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Topic: NASA Headquarters

NASA works on plan for Suborbital Space Transportation System for Personnel

 

NASA - National Aeronautics and Space AdministrationWashington, D.C. – For the first time in the agency’s history, NASA has initiated a new effort to enable NASA personnel to fly on future commercial suborbital spaceflights. NASA’s Flight Opportunities program has successfully worked with emerging commercial suborbital transportation systems to fly research payloads to space for short periods of microgravity time.

In addition, the Flight Opportunities program recently released a call that allows those non-NASA researchers to propose accompanying their payloads in suborbital space.

NASA to develop plan for Flying Personnel on Suborbital Spacecraft. (NASA)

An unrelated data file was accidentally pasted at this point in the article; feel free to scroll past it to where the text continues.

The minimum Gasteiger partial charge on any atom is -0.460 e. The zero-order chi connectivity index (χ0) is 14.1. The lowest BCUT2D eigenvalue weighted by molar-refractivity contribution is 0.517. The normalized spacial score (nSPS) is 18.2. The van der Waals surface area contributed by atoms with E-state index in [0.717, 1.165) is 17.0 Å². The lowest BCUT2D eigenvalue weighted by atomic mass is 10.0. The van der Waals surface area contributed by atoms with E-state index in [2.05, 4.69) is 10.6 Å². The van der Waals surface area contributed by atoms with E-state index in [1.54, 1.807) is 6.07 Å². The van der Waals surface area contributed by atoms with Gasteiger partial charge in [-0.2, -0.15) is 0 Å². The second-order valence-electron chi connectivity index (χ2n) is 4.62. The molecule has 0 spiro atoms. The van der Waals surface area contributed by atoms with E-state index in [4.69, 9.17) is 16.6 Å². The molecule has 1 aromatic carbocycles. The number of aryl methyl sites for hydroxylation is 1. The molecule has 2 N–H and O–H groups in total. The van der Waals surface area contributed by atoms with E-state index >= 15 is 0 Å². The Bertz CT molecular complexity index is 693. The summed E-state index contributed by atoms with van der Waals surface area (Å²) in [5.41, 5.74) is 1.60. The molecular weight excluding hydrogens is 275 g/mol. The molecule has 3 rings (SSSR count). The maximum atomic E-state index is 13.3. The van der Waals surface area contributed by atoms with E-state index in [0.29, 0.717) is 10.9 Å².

NASA to develop plan for Flying Personnel on Suborbital Spacecraft. (NASA)

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NASA’s Lunar Reconnaissance Orbiter (LRO) spacecraft radar shows the Moon may be Richer in Metals than thought

 

NASA - National Aeronautics and Space AdministrationGreenbelt, MD – What started out as a hunt for ice lurking in polar lunar craters turned into an unexpected finding that could help clear some muddy history about the Moon’s formation.

Team members of the Miniature Radio Frequency (Mini-RF) instrument on NASA’s Lunar Reconnaissance Orbiter (LRO) spacecraft found new evidence that the Moon’s subsurface might be richer in metals, like iron and titanium, than researchers thought. That finding, published July 1st in Earth and Planetary Science Letters, could aid in drawing a clearer connection between Earth and the Moon.

This image based on data from NASA’s Lunar Reconnaissance Orbiter spacecraft shows the face of the Moon we see from Earth. The more we learn about our nearest neighbor, the more we begin to understand the Moon as a dynamic place with useful resources that could one day even support human presence. (NASA / GSFC / Arizona State University)